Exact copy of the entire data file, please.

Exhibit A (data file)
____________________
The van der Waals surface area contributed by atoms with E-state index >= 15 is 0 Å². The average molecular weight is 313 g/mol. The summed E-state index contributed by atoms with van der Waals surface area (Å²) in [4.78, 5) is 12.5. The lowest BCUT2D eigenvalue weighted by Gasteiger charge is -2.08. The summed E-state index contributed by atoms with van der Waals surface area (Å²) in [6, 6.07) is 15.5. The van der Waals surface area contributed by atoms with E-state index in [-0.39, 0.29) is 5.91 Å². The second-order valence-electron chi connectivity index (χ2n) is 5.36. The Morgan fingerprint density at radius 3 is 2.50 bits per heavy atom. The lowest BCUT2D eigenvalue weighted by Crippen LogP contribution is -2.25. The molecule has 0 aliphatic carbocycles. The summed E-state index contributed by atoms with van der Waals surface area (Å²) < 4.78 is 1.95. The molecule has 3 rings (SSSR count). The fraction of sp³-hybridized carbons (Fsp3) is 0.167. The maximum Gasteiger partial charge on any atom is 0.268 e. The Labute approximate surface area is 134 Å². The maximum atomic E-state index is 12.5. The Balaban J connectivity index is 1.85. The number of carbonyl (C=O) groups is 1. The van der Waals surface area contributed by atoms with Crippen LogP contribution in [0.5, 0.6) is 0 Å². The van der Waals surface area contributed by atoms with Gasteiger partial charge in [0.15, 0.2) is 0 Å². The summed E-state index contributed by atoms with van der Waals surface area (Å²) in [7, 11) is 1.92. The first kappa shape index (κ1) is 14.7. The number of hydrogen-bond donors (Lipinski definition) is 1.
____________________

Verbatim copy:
The van der Waals surface area contributed by atoms with E-state index >= 15 is 0 Å². The average molecular weight is 313 g/mol. The summed E-state index contributed by atoms with van der Waals surface area (Å²) in [4.78, 5) is 12.5. The lowest BCUT2D eigenvalue weighted by Gasteiger charge is -2.08. The summed E-state index contributed by atoms with van der Waals surface area (Å²) in [6, 6.07) is 15.5. The van der Waals surface area contributed by atoms with E-state index in [-0.39, 0.29) is 5.91 Å². The second-order valence-electron chi connectivity index (χ2n) is 5.36. The Morgan fingerprint density at radius 3 is 2.50 bits per heavy atom. The lowest BCUT2D eigenvalue weighted by Crippen LogP contribution is -2.25. The molecule has 0 aliphatic carbocycles. The summed E-state index contributed by atoms with van der Waals surface area (Å²) < 4.78 is 1.95. The molecule has 3 rings (SSSR count). The fraction of sp³-hybridized carbons (Fsp3) is 0.167. The maximum Gasteiger partial charge on any atom is 0.268 e. The Labute approximate surface area is 134 Å². The maximum atomic E-state index is 12.5. The Balaban J connectivity index is 1.85. The number of carbonyl (C=O) groups is 1. The van der Waals surface area contributed by atoms with Crippen LogP contribution in [0.5, 0.6) is 0 Å². The van der Waals surface area contributed by atoms with Gasteiger partial charge in [0.15, 0.2) is 0 Å². The summed E-state index contributed by atoms with van der Waals surface area (Å²) in [7, 11) is 1.92. The first kappa shape index (κ1) is 14.7. The number of hydrogen-bond donors (Lipinski definition) is 1.